Cooking Styles & Baked Cinnamon Apples
Excerpt from: Cooking for the Love of the World
Awakening Our Spirituality through Cooking
by Anne-Marie Fryer Wiboltt
My choices of pots, pans and serving bowls are of stainless steel, cast iron, copper, ceramics, simple earthenware, soapstone, glass or enamel. I cook food on a wood or gas stove since both supply a natural source of heat. It is easy to adjust the heat on a gas stove. There is a big difference in the quality and taste of the foods cooked on a wood stove or a gas stove as opposed to an electric stove or microwave.
I like to use natural wooden utensils, spoons and chop sticks for stirring and manipulating the food in the pots and pans. They are gentle to the pots and pans and make little or no noise. I minimize the use of electric processors and blenders, although convenient. I prefer hands on preparation.
The flavor, texture and quality of foods depend on the cutting styles as well as on the cooking styles used. A raw onion is pungent, crispy and cooling. A boiled onion has released much of its essence and aroma into the water and therefore has little flavor by itself. A sautéed onion has a strong powerful taste, is both crunchy and soft at the same time, whereas a baked onion is deliciously sweet, warming and creamy.
When we cook foods we lift and lighten the dishes or condense and give them weight. We, as cooks, as artists, bring different qualities to the meal. We create various flavors and textures as we add salt, water, heat and time to the food we cook. We often do this intuitively. On a cold winter day we select hardy vegetables, add water and salt and let it cook for a long time to make a hot, digestible, warming, nourishing and strengthening soup. Whereas in the summer we would generally use a smaller amount of salt, use less heat and cook foods in a shorter time.
Different cooking styles bring about different nutritional substances. For example pickling, fermenting and serving raw salads will keep the processes of most enzymes and some vitamins active. Light cooking styles, for instance the steaming of broccoli, will inhibit some of these enzymes and some vitamin processes, but will break down cell walls and make the activities of other vitamins and minerals available. Stronger cooking styles, such as baking bread, make a variety of mineral, oils, proteins and carbohydrates available that otherwise would be inaccessible or indigestible if the grains were eaten raw.
Baked Cinnamon Apples
Cinnamon and apples go well together in this warming and relaxing dessert, suited for fall. Use a variety of apples and discover how they differ in sweetness and crunch.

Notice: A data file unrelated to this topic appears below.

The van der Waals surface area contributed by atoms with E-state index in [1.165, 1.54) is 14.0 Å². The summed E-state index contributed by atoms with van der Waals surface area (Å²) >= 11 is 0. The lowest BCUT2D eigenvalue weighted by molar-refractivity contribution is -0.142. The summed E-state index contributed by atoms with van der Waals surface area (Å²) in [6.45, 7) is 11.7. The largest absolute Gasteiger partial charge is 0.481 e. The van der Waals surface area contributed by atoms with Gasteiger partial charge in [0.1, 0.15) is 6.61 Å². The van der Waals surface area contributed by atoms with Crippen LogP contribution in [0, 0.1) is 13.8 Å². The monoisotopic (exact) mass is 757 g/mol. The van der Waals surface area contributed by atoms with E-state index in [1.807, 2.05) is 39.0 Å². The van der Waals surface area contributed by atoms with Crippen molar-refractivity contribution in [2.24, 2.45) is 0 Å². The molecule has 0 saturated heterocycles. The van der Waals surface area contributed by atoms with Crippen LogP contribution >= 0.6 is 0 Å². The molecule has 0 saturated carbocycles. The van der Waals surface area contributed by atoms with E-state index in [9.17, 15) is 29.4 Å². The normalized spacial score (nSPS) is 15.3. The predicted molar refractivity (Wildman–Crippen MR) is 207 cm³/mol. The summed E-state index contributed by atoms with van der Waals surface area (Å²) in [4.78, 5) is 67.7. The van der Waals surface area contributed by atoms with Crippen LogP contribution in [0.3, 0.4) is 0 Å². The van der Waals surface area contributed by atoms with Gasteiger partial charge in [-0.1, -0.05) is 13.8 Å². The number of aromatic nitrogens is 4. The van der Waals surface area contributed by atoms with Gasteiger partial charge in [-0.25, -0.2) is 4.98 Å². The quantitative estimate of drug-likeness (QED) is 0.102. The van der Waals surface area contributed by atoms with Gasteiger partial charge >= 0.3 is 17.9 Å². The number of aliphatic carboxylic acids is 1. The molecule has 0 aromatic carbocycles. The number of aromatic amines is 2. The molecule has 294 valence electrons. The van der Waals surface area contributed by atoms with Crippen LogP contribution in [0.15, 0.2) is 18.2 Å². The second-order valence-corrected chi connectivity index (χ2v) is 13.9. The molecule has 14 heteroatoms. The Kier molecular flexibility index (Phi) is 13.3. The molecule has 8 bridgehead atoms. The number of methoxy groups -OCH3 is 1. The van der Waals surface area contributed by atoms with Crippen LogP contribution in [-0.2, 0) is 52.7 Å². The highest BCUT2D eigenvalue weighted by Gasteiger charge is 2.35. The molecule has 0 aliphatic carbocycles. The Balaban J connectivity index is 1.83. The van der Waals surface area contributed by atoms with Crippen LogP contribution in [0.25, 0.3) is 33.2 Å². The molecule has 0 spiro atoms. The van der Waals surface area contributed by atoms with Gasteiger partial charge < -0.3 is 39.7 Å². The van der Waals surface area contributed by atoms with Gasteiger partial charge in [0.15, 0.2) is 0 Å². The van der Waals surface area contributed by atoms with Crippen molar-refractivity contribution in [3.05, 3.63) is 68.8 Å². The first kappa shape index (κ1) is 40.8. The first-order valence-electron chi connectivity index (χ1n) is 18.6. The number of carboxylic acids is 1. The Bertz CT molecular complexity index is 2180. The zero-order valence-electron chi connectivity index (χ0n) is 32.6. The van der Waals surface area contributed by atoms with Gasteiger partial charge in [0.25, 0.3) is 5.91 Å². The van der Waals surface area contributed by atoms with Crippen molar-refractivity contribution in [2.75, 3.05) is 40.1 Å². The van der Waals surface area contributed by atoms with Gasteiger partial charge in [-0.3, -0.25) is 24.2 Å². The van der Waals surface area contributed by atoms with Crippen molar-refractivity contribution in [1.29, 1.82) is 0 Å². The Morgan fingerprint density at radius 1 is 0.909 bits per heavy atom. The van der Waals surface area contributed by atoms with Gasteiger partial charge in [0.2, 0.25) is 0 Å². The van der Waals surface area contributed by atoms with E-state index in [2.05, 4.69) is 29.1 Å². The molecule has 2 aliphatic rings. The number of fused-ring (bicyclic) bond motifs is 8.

3 tablespoons walnuts
1 tablespoon light miso
2 tablespoons freshly ground peanut butter (optional)
2 tablespoons water
1 tablespoon cinnamon
Soak the walnuts in lightly salted water 4-6 hours. Drain and chop them fine.
Preheat the oven to 375 degrees.
Core the apples with an apple corer or spoon. Make sure not to cut all the way through the apple.
In a small bowl mix the miso and peanut butter. Add water, cinnamon and chopped walnuts.
Spoon 1 tablespoon of the filling into each apple.
Place the apples in a baking dish. Bake in the oven for 15-20 minutes or until soft.
Cooking for the Love of the World:
Awakening our Spirituality through Cooking
by Anne-Marie Fryer Wiboltt
A heart-centered, warmth-filled guide to the nurturing art of cooking.
"Cooking delicious nourishing meals - with heart and soul - is easy, fast, and fun with this great guide. Everything you need to know is right here - along with exercises and experiences that will help you love cooking, love yourself,
and love the earth."
-Susun S. Weed, Author, Healing Wise
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Online Courses by ANNE-MARIE FRYER
Cooking for the Love of Children
taught by Mentor: Anne-Marie Fryer
Learn about the nutritional needs of your growing child and receive delicious, seasonal, wholesome nutritious menus and recipes on affordable budget so as to encourage children to eat and live healthy.
Learn about the nutritional needs of your growing child and receive delicious, seasonal, wholesome nutritious menus and recipes on affordable budget so as to encourage children to eat and live healthy. During this four weeks course we will explore the nutritious needs for your growing child.
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This course will explore some of the many benefits of fermented and cultured foods, and why it is important to include them regularly with every meal. You will be guided through the steps of making sauerkraut, kimchi, pickled vegetables, kefir, soft cheese, and yogurt, as well as get a chance to discover new fermented drinks such as kvass, wines, and beers. I will aim at answering personal questions around your culturing and fermenting experiences.
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About the Mentor: My name is Anne-Marie. I am a Waldorf class and kindergarten teacher, biodynamic farmer, author, and nutritional counselor. I have taught nutritional cooking and counseled for 25 years in my homeland Denmark, Europe, and the United States. I am the author of “Cooking for the Love of the World, Awakening Our Relationship to Spirituality Through Cooking.”